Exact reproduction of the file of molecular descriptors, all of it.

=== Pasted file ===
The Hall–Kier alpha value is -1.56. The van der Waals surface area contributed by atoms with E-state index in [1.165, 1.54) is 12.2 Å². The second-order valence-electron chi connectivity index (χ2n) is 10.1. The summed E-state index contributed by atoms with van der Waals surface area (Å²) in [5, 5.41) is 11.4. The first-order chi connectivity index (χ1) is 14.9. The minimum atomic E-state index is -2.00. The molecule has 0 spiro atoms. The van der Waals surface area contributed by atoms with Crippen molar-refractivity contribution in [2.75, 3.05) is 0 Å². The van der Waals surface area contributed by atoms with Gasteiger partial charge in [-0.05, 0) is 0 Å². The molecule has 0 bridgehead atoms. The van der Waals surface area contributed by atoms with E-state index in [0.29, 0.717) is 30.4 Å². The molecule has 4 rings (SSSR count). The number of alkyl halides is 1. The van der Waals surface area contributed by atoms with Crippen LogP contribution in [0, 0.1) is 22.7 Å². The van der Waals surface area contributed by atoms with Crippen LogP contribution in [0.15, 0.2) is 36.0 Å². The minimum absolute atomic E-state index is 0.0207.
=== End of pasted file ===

The Hall–Kier alpha value is -1.56. The van der Waals surface area contributed by atoms with E-state index in [1.165, 1.54) is 12.2 Å². The second-order valence-electron chi connectivity index (χ2n) is 10.1. The summed E-state index contributed by atoms with van der Waals surface area (Å²) in [5, 5.41) is 11.4. The first-order chi connectivity index (χ1) is 14.9. The minimum atomic E-state index is -2.00. The molecule has 0 spiro atoms. The van der Waals surface area contributed by atoms with Crippen molar-refractivity contribution in [2.75, 3.05) is 0 Å². The van der Waals surface area contributed by atoms with Gasteiger partial charge in [-0.05, 0) is 0 Å². The molecule has 0 bridgehead atoms. The van der Waals surface area contributed by atoms with E-state index in [0.29, 0.717) is 30.4 Å². The molecule has 4 rings (SSSR count). The number of alkyl halides is 1. The van der Waals surface area contributed by atoms with Crippen LogP contribution in [0, 0.1) is 22.7 Å². The van der Waals surface area contributed by atoms with Crippen LogP contribution in [0.15, 0.2) is 36.0 Å². The minimum absolute atomic E-state index is 0.0207.